As far as the cuts of pickles, you’ll want to avoid chips, which are too thick for Cubanos to allow the sandwich to really meld together. They also create too dominant of a pickle flavor. For best results, purchase whole dill pickles and thinly slice 4 or so of them yourself.
What cheese for Cuban Sandwiches?
Quality Swiss cheese is non-negotiable for Cuban sandwiches. At first glance, Swiss cheese seems straight forward, but the term “Swiss cheese” in America is actually a broad term that includes hundreds of Swiss cheeses, many of which are sorry imitations of emmental Swiss cheese actually from Switzerland. Americanized Swiss cheese is made from pasteurized milk and is significantly less flavorful than real Swiss cheese.
For the best Cubano sandwiches, go with real Swiss cheese, specifically Gruyere cheese. According to culinary director Tom Berry, only one type of cheese will do: “Cave-aged Gruyere maketh a Cubano.”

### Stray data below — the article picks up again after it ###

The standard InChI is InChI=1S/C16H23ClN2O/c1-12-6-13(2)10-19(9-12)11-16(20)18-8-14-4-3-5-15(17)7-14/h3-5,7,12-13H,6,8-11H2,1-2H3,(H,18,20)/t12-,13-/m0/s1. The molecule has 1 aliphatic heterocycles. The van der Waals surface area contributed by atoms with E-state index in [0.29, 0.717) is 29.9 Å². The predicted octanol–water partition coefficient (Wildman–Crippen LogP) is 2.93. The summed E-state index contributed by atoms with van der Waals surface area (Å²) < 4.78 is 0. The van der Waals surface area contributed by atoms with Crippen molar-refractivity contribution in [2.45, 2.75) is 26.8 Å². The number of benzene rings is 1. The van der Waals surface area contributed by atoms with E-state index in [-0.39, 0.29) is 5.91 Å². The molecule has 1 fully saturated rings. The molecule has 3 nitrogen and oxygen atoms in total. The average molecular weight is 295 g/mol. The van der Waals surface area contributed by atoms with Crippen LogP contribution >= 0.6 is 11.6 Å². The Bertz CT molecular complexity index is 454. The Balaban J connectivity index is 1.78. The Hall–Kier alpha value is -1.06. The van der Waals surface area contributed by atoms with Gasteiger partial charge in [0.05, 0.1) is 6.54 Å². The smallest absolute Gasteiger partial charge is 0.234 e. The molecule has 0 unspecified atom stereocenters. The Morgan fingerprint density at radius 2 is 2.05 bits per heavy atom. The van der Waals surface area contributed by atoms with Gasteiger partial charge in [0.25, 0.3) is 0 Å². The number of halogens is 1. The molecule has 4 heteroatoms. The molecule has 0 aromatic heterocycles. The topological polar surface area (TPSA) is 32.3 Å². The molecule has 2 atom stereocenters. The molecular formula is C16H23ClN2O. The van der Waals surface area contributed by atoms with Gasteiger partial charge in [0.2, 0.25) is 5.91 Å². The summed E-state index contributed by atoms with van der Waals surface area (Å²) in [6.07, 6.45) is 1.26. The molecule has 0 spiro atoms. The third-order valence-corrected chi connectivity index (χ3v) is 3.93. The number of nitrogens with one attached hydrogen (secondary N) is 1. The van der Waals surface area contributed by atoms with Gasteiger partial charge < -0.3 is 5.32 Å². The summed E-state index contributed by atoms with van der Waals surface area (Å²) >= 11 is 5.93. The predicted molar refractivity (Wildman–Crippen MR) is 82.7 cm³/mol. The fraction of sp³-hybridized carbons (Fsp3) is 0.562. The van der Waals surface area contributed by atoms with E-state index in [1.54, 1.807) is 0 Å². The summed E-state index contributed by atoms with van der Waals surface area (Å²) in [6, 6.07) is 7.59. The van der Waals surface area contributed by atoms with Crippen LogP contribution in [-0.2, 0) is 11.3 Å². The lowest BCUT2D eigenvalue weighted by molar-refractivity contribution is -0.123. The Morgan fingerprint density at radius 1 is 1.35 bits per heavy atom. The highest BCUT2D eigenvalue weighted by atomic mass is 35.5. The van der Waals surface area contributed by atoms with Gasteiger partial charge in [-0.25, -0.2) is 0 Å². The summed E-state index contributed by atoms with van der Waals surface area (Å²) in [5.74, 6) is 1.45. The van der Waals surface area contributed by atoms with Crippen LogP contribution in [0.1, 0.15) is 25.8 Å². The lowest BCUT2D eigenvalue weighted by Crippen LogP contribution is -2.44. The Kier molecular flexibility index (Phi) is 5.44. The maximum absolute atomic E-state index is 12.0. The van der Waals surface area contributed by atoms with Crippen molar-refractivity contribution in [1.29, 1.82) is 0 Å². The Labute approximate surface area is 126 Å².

Gruyere is a semi-hard, pale yellow Swiss cheese made of whole milk. It’s the consummate melting cheese that’s slightly sweet, slightly salty, creamy, nutty and boasts enough flavor to cut through the richness of the Cubano. You can purchase an 8 oz. block with the specialty cheeses at your grocery store or I suggest purchasing it at the deli counter and asking them to thinly slice it for you.
What mustard for Cuban Sandwiches?
A traditional Cubano is made with yellow mustard (American deli mustard), but there are no hard and fast rules here. You can use Dijon mustard, whole-grain mustard, spicy brown mustard or mix a couple varieties together.
In this Cubano sandwich recipe, I found that the amount of mustard required to cover the bread so the Cubanos weren’t dry resulted in too strong of a mustard taste. With less mustard, however, the Cubano sandwiches were left dry and wanting.